More Than 20,000 Koalas Dead Following Bushfire On Kangaroo Island
More than half of the 50,000 koalas living on Kangaroo Island have died in the Australian bushfire crisis.
Now, rescuers are frantically searching for injured survivors who may still be on the island.
Thousands of badly burned deceased koalas and wallabies were found littered across along the side of the road after the creatures had desperately attempted escape the blaze at Flinders Chase National Park.
Workers from Kangaroo Island Wildlife Park are searching to find any animals who may still be alive in the park.
Sam Mitchell, co-owner of the park, told the Adelaide Now:
There is no food left, for those (animals) who didn’t perish in the fire, a lot of them will starve to death.
Mitchell went on to say the island had ‘gone from one extreme to the other’ given there were calls from external sources to cull some of the koalas living on there in previous years.
People would talk about koalas being a pest species, but now there are a lot of koalas (which) perished in the fire.
Mitchell is concerned it could take many years for the native wildlife to recover on the island.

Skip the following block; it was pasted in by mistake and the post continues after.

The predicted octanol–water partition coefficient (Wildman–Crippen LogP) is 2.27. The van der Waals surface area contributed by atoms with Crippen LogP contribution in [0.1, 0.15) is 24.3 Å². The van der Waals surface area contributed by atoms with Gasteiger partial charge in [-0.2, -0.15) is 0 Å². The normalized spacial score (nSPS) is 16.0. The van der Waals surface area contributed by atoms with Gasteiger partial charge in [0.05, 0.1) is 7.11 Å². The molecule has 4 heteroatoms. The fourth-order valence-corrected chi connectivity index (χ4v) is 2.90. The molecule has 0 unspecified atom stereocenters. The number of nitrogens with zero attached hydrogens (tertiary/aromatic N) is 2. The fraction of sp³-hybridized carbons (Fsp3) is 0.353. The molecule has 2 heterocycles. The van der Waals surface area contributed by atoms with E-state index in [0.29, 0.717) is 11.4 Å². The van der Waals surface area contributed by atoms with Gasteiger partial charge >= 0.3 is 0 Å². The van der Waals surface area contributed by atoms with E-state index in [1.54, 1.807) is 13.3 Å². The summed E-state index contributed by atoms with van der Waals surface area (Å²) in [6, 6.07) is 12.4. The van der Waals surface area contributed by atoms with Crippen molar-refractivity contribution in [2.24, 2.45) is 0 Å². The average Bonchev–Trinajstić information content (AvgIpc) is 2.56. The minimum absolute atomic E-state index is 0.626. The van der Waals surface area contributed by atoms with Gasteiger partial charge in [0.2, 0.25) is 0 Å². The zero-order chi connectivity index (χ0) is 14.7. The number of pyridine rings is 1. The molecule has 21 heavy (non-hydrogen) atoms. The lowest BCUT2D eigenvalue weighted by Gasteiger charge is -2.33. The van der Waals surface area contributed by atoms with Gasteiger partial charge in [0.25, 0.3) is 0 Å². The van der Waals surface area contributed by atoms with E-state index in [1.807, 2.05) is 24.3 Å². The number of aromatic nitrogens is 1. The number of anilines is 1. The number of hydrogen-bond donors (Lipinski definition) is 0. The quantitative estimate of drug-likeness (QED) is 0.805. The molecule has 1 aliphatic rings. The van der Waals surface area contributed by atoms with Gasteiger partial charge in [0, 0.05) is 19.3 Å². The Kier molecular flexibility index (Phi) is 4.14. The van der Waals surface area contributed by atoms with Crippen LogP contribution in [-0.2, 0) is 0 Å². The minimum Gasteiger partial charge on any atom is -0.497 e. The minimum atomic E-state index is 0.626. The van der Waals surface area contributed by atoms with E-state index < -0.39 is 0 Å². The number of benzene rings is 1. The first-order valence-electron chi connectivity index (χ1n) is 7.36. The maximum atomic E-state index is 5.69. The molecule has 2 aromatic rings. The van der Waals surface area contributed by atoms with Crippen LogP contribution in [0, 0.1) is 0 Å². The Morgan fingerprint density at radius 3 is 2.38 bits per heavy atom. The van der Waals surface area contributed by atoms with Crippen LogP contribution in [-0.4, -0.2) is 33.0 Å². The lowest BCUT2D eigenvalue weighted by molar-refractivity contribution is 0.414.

It comes after horrifying footage emerged showing lines of burnt out koala, kangaroo and sheep bodies along the main road in Batlow, New South Wales.
The haunting sight was captured on camera earlier today, as people returned to the small rural town after evacuating the area on Saturday night.
At least 24 people have died in the fires since they began in September, with more than 100 fires continuing to burn across the states of New South Wales and Victoria alone. More than 1,500 homes have been ravaged and more than 3.6 million hectares of land, killing nearly half a billion animals in the process.
Australian prime minister Scott Morrison has been criticised by activists for allegedly failing to acknowledge climate change’s role in the fires.
At a press conference just before Christmas, Morrison said:
Australia and the Australian government will set our policies based on Australia’s national interests, on what Australia needs to do. That’s where I keep my focus.
It’s not for me to make commentaries on what those outside of Australia think that Australia should do. We’ll do in Australia what we think is right for Australia. And that has always been my guiding principle.
I’m not here to try to impress people overseas. I’m here to do the right job for Australians and put them first.
Our thoughts are with everyone in Australia facing the destruction of the bushfires.
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